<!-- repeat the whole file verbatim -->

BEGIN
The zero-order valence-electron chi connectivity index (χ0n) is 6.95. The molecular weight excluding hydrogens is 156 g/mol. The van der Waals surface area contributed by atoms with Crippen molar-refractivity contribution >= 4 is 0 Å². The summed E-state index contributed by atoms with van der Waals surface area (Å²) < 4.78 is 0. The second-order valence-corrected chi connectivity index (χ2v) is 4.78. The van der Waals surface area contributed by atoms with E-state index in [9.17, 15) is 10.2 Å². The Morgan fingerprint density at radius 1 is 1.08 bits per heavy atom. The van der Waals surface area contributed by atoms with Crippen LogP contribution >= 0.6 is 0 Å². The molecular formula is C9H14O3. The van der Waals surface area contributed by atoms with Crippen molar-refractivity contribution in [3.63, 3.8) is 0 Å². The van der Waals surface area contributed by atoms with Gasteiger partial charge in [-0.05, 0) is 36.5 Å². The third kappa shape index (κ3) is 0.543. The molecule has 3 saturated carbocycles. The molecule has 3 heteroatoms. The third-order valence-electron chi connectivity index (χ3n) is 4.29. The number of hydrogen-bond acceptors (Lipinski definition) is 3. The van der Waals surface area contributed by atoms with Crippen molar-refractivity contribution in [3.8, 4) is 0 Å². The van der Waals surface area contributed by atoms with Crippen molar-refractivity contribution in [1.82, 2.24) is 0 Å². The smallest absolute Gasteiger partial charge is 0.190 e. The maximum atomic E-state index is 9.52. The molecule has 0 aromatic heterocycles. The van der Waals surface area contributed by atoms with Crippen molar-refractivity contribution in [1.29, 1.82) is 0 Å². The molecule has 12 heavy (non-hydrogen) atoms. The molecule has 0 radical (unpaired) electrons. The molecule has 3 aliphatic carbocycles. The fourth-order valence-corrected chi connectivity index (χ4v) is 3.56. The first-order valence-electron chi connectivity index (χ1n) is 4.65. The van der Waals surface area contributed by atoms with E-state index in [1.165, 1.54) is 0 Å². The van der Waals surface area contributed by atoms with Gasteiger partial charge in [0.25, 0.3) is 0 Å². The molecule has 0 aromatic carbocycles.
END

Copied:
The zero-order valence-electron chi connectivity index (χ0n) is 6.95. The molecular weight excluding hydrogens is 156 g/mol. The van der Waals surface area contributed by atoms with Crippen molar-refractivity contribution >= 4 is 0 Å². The summed E-state index contributed by atoms with van der Waals surface area (Å²) < 4.78 is 0. The second-order valence-corrected chi connectivity index (χ2v) is 4.78. The van der Waals surface area contributed by atoms with E-state index in [9.17, 15) is 10.2 Å². The Morgan fingerprint density at radius 1 is 1.08 bits per heavy atom. The van der Waals surface area contributed by atoms with Crippen LogP contribution >= 0.6 is 0 Å². The molecular formula is C9H14O3. The van der Waals surface area contributed by atoms with Crippen molar-refractivity contribution in [3.63, 3.8) is 0 Å². The van der Waals surface area contributed by atoms with Gasteiger partial charge in [-0.05, 0) is 36.5 Å². The third kappa shape index (κ3) is 0.543. The molecule has 3 saturated carbocycles. The molecule has 3 heteroatoms. The third-order valence-electron chi connectivity index (χ3n) is 4.29. The number of hydrogen-bond acceptors (Lipinski definition) is 3. The van der Waals surface area contributed by atoms with Crippen molar-refractivity contribution in [3.8, 4) is 0 Å². The van der Waals surface area contributed by atoms with Crippen molar-refractivity contribution in [1.82, 2.24) is 0 Å². The smallest absolute Gasteiger partial charge is 0.190 e. The maximum atomic E-state index is 9.52. The molecule has 0 aromatic heterocycles. The van der Waals surface area contributed by atoms with Crippen molar-refractivity contribution in [1.29, 1.82) is 0 Å². The molecule has 12 heavy (non-hydrogen) atoms. The molecule has 0 radical (unpaired) electrons. The molecule has 3 aliphatic carbocycles. The fourth-order valence-corrected chi connectivity index (χ4v) is 3.56. The first-order valence-electron chi connectivity index (χ1n) is 4.65. The van der Waals surface area contributed by atoms with E-state index in [1.165, 1.54) is 0 Å². The van der Waals surface area contributed by atoms with Gasteiger partial charge in [0.25, 0.3) is 0 Å². The molecule has 0 aromatic carbocycles.